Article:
Twelve years after his doctor suggested tennis as the road to a more physical and active lifestyle, Juan Ramirez now finds it hard to even put the racquet down, and the popular SoCal Leagues team captain is leading a healthy lifestyle not just on the court, but also on the sidelines.
Ramirez’s introduction to the sport came due to some health problems twelve years ago, being 25 pounds heavier and with high cholesterol. Ramirez needed a sport that he could play for the rest of his life, and the answer was tennis. Having played baseball when he was younger, and at that time playing golf, Ramirez knew that neither of those sports fit the bill as lifelong sports that would promote active mobility like tennis.
“I signed up for a local community class for beginners,” recalled Ramirez. “And it was kind of fun. Saturday mornings, getting up and going and playing with other beginners. I wasn’t very good, but I was having fun. And I was aggressive, I just tried to poach everything!”
This aggression on the court and his enthusiasm caught some eyes, and Ramirez was asked to join a USTA Leagues team. That team, which had been around since 2006 when it formed with just three players, has always carried the moniker “The Racketeers.” Then, just three years into his tenure with the team, Ramirez was asked to serve as captain. He jumped at the opportunity.
“I really was having fun with tennis at that point,” said Ramirez. “That first year, (it was) the enthusiasm of learning new things, and on top of that I made a lot of good friends and they’re still my friends today. I think that’s probably my best memory.”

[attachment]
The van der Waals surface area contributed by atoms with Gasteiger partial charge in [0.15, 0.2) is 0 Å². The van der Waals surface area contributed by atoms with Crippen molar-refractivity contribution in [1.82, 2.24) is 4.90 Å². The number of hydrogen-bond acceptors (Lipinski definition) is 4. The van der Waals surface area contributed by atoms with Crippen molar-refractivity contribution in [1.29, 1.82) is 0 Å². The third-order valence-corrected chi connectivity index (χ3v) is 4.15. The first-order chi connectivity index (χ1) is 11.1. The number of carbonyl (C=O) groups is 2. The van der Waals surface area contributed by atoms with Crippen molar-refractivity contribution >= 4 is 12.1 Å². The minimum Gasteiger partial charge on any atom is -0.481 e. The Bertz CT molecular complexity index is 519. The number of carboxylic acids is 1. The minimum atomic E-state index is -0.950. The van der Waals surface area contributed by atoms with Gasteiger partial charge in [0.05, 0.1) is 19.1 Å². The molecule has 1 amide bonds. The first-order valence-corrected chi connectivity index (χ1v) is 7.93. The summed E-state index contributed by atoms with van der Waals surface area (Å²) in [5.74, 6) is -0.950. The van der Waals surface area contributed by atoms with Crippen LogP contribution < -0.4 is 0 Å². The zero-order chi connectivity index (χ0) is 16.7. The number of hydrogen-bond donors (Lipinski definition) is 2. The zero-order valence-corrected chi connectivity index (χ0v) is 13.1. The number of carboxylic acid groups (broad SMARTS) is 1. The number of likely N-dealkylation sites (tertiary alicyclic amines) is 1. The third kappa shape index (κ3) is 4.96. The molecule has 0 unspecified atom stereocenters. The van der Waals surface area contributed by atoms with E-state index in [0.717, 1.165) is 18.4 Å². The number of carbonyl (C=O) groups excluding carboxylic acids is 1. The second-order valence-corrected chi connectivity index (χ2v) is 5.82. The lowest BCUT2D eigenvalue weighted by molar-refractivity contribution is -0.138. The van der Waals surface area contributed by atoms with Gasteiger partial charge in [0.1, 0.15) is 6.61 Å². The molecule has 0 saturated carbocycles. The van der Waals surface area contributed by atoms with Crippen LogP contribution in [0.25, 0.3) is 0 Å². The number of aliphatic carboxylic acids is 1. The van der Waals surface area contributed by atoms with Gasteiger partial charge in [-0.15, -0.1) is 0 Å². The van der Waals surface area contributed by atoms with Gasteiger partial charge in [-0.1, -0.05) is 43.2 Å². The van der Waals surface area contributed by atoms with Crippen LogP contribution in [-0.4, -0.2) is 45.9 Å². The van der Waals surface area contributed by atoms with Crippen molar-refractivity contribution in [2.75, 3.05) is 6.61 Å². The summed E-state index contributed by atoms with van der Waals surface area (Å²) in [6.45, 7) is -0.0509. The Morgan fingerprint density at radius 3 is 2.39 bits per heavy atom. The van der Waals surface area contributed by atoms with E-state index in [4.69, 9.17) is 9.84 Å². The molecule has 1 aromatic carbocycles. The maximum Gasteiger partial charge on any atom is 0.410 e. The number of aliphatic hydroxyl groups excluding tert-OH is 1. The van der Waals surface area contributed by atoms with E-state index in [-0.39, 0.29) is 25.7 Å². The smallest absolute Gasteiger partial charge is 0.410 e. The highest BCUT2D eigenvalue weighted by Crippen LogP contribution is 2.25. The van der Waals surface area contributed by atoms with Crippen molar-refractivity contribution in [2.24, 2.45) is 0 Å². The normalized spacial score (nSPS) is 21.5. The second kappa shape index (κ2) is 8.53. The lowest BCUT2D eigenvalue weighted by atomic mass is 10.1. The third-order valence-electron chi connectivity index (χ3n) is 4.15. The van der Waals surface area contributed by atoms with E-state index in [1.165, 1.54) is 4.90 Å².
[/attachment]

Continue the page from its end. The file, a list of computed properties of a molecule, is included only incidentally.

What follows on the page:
Despite the level of success that Ramirez has achieved with his teams, he is certain that the real pull of the sport is in the relationships he has built. “The friendship is actually what’s kept me in it for that long,” he explained. “I don’t think I’d be just doing it for the heck of it.”
Ramirez is also proud to represent Hispanic culture in tennis, and hopes to see more representation and outreach programs that introduce people to tennis, especially in areas with a high Hispanic population that may not already offer comparable programs.
“You need to go to them, not wait for them to come to you,” said Ramirez, who notes that only 7% of USTA players are of Hispanic heritage. “It just takes a racquet and somebody to be able to teach you. I think that’s part of the why Hispanics don’t play as much because there are no outreach programs at the local parks in those cities.”
As for the team, The Racketeers have advanced to USTA League Nationals nine times on top of 28 trips to Sectionals. This year, Ramirez and The Racketeers continue to enjoy success, having just won Adult League 7.0 Sectionals in the 40 & Over mixed competition. Ramirez will be heading to Nationals again in late October, with the Racketeers in tow.
“My first year we went to Nationals,” Ramirez recalls, “and the thing was, success breeds success. People wanted to join my team, and I’ve been doing it ever since then.
“I want to step away, but people give me players. I have a hard time saying no. It’s tough to go,” he admits.
Ask the Racketeers, and they may very well tell you that Juan Ramirez would be equally as tough to lose.